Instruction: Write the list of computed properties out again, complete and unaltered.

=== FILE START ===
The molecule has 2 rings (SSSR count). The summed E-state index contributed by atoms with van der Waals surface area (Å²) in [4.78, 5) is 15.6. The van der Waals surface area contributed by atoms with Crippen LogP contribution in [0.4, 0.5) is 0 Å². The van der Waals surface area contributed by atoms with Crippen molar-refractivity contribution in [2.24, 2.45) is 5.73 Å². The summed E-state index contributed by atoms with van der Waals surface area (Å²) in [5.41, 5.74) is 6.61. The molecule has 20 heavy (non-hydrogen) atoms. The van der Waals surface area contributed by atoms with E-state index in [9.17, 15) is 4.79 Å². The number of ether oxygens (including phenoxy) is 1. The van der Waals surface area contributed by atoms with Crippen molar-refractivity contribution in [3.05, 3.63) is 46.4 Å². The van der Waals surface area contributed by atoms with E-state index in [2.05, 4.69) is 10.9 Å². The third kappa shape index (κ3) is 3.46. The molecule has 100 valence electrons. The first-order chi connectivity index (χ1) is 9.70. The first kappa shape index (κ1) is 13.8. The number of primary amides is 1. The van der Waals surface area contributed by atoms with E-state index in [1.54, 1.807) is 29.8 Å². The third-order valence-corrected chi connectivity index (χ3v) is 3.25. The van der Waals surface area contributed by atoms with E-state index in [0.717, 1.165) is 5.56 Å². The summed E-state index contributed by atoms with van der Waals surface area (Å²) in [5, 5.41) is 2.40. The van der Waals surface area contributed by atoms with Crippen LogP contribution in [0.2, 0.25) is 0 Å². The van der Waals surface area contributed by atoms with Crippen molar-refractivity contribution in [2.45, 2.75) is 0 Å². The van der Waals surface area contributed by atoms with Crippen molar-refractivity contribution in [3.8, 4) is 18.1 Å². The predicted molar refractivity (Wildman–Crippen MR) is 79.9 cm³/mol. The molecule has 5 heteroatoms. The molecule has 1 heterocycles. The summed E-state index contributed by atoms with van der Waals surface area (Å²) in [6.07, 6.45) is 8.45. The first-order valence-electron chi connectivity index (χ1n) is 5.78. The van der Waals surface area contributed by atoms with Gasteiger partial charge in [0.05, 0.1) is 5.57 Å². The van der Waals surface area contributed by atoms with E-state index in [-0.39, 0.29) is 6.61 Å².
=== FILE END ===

The molecule has 2 rings (SSSR count). The summed E-state index contributed by atoms with van der Waals surface area (Å²) in [4.78, 5) is 15.6. The van der Waals surface area contributed by atoms with Crippen LogP contribution in [0.4, 0.5) is 0 Å². The van der Waals surface area contributed by atoms with Crippen molar-refractivity contribution in [2.24, 2.45) is 5.73 Å². The summed E-state index contributed by atoms with van der Waals surface area (Å²) in [5.41, 5.74) is 6.61. The molecule has 20 heavy (non-hydrogen) atoms. The van der Waals surface area contributed by atoms with E-state index in [9.17, 15) is 4.79 Å². The number of ether oxygens (including phenoxy) is 1. The van der Waals surface area contributed by atoms with Crippen molar-refractivity contribution in [3.05, 3.63) is 46.4 Å². The van der Waals surface area contributed by atoms with E-state index in [2.05, 4.69) is 10.9 Å². The third kappa shape index (κ3) is 3.46. The molecule has 100 valence electrons. The first-order chi connectivity index (χ1) is 9.70. The first kappa shape index (κ1) is 13.8. The number of primary amides is 1. The van der Waals surface area contributed by atoms with E-state index in [1.54, 1.807) is 29.8 Å². The third-order valence-corrected chi connectivity index (χ3v) is 3.25. The van der Waals surface area contributed by atoms with E-state index in [0.717, 1.165) is 5.56 Å². The summed E-state index contributed by atoms with van der Waals surface area (Å²) in [5, 5.41) is 2.40. The van der Waals surface area contributed by atoms with Crippen LogP contribution in [0.2, 0.25) is 0 Å². The van der Waals surface area contributed by atoms with Crippen molar-refractivity contribution in [2.45, 2.75) is 0 Å². The van der Waals surface area contributed by atoms with Crippen molar-refractivity contribution in [3.8, 4) is 18.1 Å². The predicted molar refractivity (Wildman–Crippen MR) is 79.9 cm³/mol. The molecule has 5 heteroatoms. The molecule has 1 heterocycles. The summed E-state index contributed by atoms with van der Waals surface area (Å²) in [6.07, 6.45) is 8.45. The first-order valence-electron chi connectivity index (χ1n) is 5.78. The van der Waals surface area contributed by atoms with Gasteiger partial charge in [0.05, 0.1) is 5.57 Å². The van der Waals surface area contributed by atoms with E-state index in [-0.39, 0.29) is 6.61 Å².